With the fate of the Department of Labor’s Fiduciary Regulation hanging in the balance following a recent ruling by the United States Court of Appeals for the Fifth Circuit, the Securities and Exchange Commission recently proposed its own version of a fiduciary rule. Originally drafted at over 1,000 pages, the primary goal of the proposal is to, “enhance the quality and transparency of investors’ relationship with investment advisers and broker dealers while preserving access to a variety of types of advice relationships and investment products.”
The SEC’s effort to regulate the best interest of a client is broken down into three key parts for a broker-dealer to abide by. Each of the three defined obligations must be practiced by any broker-dealer, in order to appropriately put the client’s financial best interest ahead of any other interest:
- Disclosure Obligation: all information regarding investment is disclosed to client.
- Care Obligation: investment professional makes careful effort to act in client’s best interest.
- Conflict of Interest Obligation: to eliminate any conflicts of interest from financial incentives, and if conflicts cannot be mitigated, clear disclosure must be made.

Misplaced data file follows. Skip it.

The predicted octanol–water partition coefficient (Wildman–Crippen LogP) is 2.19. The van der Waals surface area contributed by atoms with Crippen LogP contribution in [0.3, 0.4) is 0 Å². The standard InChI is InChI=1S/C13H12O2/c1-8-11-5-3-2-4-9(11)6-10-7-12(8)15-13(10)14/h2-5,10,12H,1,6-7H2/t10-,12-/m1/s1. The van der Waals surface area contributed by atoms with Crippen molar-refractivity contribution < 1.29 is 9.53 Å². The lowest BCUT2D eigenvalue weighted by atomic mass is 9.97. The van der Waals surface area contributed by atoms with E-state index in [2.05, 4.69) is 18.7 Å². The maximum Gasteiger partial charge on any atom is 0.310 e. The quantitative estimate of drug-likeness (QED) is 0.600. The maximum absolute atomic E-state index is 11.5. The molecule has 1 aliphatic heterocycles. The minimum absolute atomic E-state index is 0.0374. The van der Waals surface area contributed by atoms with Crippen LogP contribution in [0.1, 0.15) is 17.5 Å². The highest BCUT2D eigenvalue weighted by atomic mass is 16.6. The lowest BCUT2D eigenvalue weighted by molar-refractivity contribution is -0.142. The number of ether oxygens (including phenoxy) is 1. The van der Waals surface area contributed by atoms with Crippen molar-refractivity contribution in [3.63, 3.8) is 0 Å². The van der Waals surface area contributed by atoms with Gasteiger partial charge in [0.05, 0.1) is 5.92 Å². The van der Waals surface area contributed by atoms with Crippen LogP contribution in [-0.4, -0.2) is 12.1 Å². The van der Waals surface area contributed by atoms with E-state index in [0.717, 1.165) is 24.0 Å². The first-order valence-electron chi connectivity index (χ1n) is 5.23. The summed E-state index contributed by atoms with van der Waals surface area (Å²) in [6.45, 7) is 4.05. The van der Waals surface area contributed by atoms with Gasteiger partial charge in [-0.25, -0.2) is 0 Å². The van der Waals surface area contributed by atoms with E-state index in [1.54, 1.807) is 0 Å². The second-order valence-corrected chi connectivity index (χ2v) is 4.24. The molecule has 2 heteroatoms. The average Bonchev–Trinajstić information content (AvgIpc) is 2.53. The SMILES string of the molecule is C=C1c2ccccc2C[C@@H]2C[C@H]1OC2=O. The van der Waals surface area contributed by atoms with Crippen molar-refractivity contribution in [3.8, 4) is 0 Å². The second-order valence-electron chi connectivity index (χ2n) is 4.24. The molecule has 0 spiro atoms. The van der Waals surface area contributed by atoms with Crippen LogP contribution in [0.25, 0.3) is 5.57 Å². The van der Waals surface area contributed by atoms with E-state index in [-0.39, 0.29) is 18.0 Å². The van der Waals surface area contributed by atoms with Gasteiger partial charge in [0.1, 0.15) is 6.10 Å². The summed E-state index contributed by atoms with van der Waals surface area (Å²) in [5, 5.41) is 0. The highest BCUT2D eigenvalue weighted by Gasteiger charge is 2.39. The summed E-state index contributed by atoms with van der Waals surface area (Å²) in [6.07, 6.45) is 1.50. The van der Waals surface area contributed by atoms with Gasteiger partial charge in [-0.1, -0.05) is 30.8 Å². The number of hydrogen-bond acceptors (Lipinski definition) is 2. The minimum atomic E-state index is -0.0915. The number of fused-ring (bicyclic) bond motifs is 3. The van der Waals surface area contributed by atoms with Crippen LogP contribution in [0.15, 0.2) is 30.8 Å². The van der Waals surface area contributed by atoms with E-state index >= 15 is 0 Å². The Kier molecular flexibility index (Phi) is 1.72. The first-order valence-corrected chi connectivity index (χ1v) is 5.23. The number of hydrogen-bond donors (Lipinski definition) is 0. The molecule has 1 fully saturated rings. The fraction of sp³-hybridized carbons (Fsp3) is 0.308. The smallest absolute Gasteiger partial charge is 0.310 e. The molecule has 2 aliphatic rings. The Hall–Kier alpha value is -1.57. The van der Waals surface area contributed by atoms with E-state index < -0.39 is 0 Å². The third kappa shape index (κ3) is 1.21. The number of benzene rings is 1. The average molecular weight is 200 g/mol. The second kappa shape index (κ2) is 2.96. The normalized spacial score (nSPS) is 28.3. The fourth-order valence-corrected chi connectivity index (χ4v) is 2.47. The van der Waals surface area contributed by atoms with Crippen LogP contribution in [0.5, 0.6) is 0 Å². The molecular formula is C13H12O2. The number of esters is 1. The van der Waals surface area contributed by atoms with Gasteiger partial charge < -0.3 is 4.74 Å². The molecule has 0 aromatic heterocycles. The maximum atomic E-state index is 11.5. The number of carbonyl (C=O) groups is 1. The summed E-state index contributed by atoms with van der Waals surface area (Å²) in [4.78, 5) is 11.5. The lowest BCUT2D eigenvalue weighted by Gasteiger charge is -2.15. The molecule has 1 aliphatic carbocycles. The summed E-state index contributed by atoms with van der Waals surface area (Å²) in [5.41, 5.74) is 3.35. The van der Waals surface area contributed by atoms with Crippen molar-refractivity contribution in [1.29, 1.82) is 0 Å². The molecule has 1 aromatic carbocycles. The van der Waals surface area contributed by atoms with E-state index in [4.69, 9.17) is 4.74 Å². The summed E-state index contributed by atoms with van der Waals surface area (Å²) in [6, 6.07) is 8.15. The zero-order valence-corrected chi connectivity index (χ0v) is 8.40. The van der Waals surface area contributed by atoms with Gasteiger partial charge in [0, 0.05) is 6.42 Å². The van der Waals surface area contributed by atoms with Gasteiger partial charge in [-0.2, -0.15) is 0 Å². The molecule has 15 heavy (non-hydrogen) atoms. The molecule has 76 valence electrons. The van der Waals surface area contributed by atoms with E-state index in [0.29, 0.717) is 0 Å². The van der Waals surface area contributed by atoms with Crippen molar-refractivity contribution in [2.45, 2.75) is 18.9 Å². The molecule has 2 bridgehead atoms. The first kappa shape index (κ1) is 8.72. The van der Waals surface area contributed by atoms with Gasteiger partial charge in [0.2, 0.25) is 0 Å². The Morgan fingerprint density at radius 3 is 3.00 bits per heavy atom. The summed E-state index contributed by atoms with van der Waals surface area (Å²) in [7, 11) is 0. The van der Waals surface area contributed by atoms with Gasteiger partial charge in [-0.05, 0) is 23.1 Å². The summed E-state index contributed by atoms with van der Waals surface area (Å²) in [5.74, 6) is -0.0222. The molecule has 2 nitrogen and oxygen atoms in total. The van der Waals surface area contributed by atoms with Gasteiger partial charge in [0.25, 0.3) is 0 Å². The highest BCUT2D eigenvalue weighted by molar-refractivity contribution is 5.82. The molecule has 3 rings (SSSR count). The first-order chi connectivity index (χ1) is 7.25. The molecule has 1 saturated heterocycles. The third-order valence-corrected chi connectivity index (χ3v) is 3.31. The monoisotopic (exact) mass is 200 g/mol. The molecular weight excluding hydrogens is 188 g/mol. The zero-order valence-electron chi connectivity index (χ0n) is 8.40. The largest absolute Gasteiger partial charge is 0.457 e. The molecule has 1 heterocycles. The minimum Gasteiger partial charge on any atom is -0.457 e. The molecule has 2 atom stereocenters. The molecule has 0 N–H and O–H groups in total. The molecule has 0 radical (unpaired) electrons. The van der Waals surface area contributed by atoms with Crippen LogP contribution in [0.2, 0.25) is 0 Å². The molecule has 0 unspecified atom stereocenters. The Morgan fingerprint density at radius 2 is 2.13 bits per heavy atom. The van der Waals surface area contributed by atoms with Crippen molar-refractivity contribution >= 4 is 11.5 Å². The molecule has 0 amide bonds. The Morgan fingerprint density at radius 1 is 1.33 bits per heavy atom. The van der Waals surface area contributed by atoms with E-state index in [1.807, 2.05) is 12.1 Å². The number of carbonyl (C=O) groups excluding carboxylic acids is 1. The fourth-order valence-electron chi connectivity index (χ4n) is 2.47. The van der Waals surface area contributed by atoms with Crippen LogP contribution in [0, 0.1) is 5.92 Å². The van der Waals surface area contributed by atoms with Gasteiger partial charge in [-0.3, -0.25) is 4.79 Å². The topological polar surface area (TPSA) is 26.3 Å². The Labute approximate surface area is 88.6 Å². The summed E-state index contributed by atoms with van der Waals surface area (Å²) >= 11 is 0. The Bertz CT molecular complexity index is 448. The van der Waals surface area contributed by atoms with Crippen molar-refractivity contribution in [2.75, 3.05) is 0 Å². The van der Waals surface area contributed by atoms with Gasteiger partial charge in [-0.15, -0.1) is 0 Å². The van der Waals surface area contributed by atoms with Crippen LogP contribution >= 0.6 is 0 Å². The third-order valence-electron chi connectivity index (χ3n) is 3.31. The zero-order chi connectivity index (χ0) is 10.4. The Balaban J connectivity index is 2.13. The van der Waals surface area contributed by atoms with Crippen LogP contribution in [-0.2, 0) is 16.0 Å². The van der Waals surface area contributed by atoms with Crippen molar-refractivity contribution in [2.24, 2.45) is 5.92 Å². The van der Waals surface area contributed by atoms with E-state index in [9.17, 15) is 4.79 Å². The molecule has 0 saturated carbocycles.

Along with regulating the best interest of the client, the SEC proposal clarifies the, “Advisers Act.” In this proposal the SEC spells out the fiduciary responsibilities that must be carried out by investment advisers, when servicing their clients.
The SEC will leave the new proposal open for public comments for a 90-day period. During this time, the financial industry can offer their opinions and interpretations. Schneider Downs Wealth Management Advisors and Schneider Downs Retirement Solutions will be reviewing the proposal closely in order to provide additional insight and information over the next few weeks.